Originally Posted by Faverolle
It's actually fisher, not fisher cat. They are not related to cats but are in the weasel family. They range more or less from coast to coast and will prey on small domestic animals or small livestock if given the chance.
Edited by They Call Me Pete - 5/19/09 at 4:10am
You have hit the nail on the head. We have literally one grey squirrel around our house and we are out in the country. I now no why. Someone told me that if hungry enough they will swipe a cat through a window screen. My neighbors had one climb up on their grill a few years back and sniff around.
Sorry I couldn't get the picture to come through.
The Fisher is a medium size member of the mustelid family often compared to the American Marten, a slightly smaller mustelid, due to many shared habits and characteristics. The "fisher-cat" is neither much of a fish catcher nor is it a member of the cat family though it does resemble a house cat in general body size and shape, but the fisher has shorter legs and a longer, wedge- shaped snout. The fur on a fisher is dark brown to black, as an animal ages the hair tips may become frosted, especially around the head and shoulders. They molt in the fall. Males generally have coarser hair coats, this makes the females more desirable to trappers. Their bodies measure 20 - 30 inches with an additional 13 - 17 inches of tail and weigh from 3 - 12 pounds. Males are usually significantly larger than the females. Tracks reveal 5 toes in a plantigrade foot averaging 3 in. wide by 4.5 in. long with thick fur on the soles of their feet in winter. The nails are at least partially retractable though not sheathed and the mustelid, 2x2 bounding gate is most common with fisher track patterns. (see tracking section for illustrations)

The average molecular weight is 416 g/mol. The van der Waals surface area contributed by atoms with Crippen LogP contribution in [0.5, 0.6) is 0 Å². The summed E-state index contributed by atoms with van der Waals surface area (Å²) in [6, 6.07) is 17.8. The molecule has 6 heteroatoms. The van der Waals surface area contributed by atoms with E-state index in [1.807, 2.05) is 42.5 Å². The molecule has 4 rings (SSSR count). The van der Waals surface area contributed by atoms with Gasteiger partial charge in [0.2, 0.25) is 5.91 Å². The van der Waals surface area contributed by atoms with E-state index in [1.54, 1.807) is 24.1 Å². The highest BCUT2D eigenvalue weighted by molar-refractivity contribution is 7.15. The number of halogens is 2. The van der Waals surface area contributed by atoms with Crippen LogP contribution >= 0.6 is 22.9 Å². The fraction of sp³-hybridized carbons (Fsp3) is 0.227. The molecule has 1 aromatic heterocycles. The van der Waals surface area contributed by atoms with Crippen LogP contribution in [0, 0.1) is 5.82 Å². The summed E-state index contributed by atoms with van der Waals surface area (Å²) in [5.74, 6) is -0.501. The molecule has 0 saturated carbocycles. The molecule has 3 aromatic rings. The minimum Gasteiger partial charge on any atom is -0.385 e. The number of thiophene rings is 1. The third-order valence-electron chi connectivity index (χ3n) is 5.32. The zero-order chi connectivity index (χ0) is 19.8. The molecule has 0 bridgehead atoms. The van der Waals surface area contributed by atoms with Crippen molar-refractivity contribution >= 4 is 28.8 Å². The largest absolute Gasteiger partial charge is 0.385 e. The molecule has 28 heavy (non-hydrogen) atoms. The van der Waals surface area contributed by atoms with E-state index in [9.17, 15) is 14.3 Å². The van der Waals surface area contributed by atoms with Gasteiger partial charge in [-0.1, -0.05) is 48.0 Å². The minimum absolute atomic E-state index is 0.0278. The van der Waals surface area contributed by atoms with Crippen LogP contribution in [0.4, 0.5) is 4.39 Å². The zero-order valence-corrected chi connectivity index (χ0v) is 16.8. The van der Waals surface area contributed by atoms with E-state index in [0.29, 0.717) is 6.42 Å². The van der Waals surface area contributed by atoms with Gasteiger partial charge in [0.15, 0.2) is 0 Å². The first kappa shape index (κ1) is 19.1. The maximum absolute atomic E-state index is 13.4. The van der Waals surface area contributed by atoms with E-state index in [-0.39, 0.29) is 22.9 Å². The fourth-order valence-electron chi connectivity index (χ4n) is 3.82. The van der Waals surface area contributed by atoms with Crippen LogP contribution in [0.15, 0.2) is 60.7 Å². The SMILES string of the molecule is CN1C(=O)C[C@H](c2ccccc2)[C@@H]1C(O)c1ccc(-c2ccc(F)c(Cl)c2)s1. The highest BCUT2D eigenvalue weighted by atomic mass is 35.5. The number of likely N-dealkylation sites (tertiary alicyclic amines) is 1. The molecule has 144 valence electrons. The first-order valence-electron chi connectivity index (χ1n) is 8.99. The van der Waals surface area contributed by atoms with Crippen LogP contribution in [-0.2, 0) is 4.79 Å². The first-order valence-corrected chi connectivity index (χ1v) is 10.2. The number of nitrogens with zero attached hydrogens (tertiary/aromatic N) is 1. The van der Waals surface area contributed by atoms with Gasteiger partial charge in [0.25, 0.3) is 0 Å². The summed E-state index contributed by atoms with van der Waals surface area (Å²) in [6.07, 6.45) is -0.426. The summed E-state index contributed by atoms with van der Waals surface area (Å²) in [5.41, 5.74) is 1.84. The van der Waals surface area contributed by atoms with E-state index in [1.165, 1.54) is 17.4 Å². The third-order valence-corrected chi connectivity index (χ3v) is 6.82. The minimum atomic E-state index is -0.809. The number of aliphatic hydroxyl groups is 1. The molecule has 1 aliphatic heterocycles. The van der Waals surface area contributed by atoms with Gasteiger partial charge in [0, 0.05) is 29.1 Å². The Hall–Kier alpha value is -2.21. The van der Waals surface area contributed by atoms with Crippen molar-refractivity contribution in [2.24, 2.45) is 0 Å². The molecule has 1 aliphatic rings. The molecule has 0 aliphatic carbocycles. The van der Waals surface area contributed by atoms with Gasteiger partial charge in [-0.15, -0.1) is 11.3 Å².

Fishers are considered to be quite carnivorous, favoring snowshoe hares as well as squirrels, carrion, mice, shrews, voles, birds, fruits like berries, and ferns. They are also famous for their ability to successfully hunt and kill porcupines. One of the very few other animals to prey on porcupines is a close cousin of the fisher, the wolverine. The fishers long, wedge-shaped snout is well suited for making vicious attacks to the porcupines face until mortal wounds cause the porcupine to succumb. In some forests, fishers have been reintroduced to try to control porcupine populations. This biological control method has been successful at least for short-term population reductions; it is currently unknown how well it works for long-term porcupine population control. They generally hunt by systematically searching for patches of abundant prey and then systematically searching those patches for prey to kill. Fishers will sometimes cache food items and find/make temporary den sites near large food items like a deer carcass.